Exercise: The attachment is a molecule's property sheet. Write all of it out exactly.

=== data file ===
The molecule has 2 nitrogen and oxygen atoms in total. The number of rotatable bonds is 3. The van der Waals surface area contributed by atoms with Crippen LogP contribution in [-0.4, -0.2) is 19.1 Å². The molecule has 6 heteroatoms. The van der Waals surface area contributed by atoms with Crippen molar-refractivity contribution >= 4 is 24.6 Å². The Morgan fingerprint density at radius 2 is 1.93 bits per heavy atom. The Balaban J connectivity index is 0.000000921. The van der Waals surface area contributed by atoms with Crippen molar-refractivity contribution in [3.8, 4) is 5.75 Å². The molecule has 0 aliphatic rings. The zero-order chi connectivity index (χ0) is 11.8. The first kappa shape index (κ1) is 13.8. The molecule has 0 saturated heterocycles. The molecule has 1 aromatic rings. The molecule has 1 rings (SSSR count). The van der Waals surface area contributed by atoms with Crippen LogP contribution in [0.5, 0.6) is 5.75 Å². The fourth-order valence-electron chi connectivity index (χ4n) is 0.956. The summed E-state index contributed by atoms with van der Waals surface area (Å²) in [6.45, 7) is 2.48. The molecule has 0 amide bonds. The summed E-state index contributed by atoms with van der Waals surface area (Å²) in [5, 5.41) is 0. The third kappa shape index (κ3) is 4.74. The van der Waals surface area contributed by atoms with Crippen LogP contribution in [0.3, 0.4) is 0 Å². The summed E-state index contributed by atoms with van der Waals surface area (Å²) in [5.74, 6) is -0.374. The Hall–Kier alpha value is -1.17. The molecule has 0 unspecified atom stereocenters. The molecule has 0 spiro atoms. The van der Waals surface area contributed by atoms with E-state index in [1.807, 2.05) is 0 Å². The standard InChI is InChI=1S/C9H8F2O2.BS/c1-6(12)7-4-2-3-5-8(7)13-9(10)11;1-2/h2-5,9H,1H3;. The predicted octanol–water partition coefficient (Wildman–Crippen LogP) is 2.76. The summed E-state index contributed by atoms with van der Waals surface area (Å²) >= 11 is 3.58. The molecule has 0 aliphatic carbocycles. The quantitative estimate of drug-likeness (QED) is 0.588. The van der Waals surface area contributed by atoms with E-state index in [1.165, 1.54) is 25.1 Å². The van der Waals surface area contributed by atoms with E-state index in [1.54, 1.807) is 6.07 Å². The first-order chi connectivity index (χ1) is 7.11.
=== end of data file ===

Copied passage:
The molecule has 2 nitrogen and oxygen atoms in total. The number of rotatable bonds is 3. The van der Waals surface area contributed by atoms with Crippen LogP contribution in [-0.4, -0.2) is 19.1 Å². The molecule has 6 heteroatoms. The van der Waals surface area contributed by atoms with Crippen molar-refractivity contribution >= 4 is 24.6 Å². The Morgan fingerprint density at radius 2 is 1.93 bits per heavy atom. The Balaban J connectivity index is 0.000000921. The van der Waals surface area contributed by atoms with Crippen molar-refractivity contribution in [3.8, 4) is 5.75 Å². The molecule has 0 aliphatic rings. The zero-order chi connectivity index (χ0) is 11.8. The first kappa shape index (κ1) is 13.8. The molecule has 0 saturated heterocycles. The molecule has 1 aromatic rings. The molecule has 1 rings (SSSR count). The van der Waals surface area contributed by atoms with Crippen LogP contribution in [0.5, 0.6) is 5.75 Å². The fourth-order valence-electron chi connectivity index (χ4n) is 0.956. The summed E-state index contributed by atoms with van der Waals surface area (Å²) in [6.45, 7) is 2.48. The molecule has 0 amide bonds. The summed E-state index contributed by atoms with van der Waals surface area (Å²) in [5, 5.41) is 0. The third kappa shape index (κ3) is 4.74. The van der Waals surface area contributed by atoms with Crippen LogP contribution in [0.3, 0.4) is 0 Å². The summed E-state index contributed by atoms with van der Waals surface area (Å²) in [5.74, 6) is -0.374. The Hall–Kier alpha value is -1.17. The molecule has 0 unspecified atom stereocenters. The molecule has 0 spiro atoms. The van der Waals surface area contributed by atoms with E-state index in [1.807, 2.05) is 0 Å². The standard InChI is InChI=1S/C9H8F2O2.BS/c1-6(12)7-4-2-3-5-8(7)13-9(10)11;1-2/h2-5,9H,1H3;. The predicted octanol–water partition coefficient (Wildman–Crippen LogP) is 2.76. The summed E-state index contributed by atoms with van der Waals surface area (Å²) >= 11 is 3.58. The molecule has 0 aliphatic carbocycles. The quantitative estimate of drug-likeness (QED) is 0.588. The van der Waals surface area contributed by atoms with E-state index in [1.165, 1.54) is 25.1 Å². The van der Waals surface area contributed by atoms with E-state index in [1.54, 1.807) is 6.07 Å². The first-order chi connectivity index (χ1) is 7.11.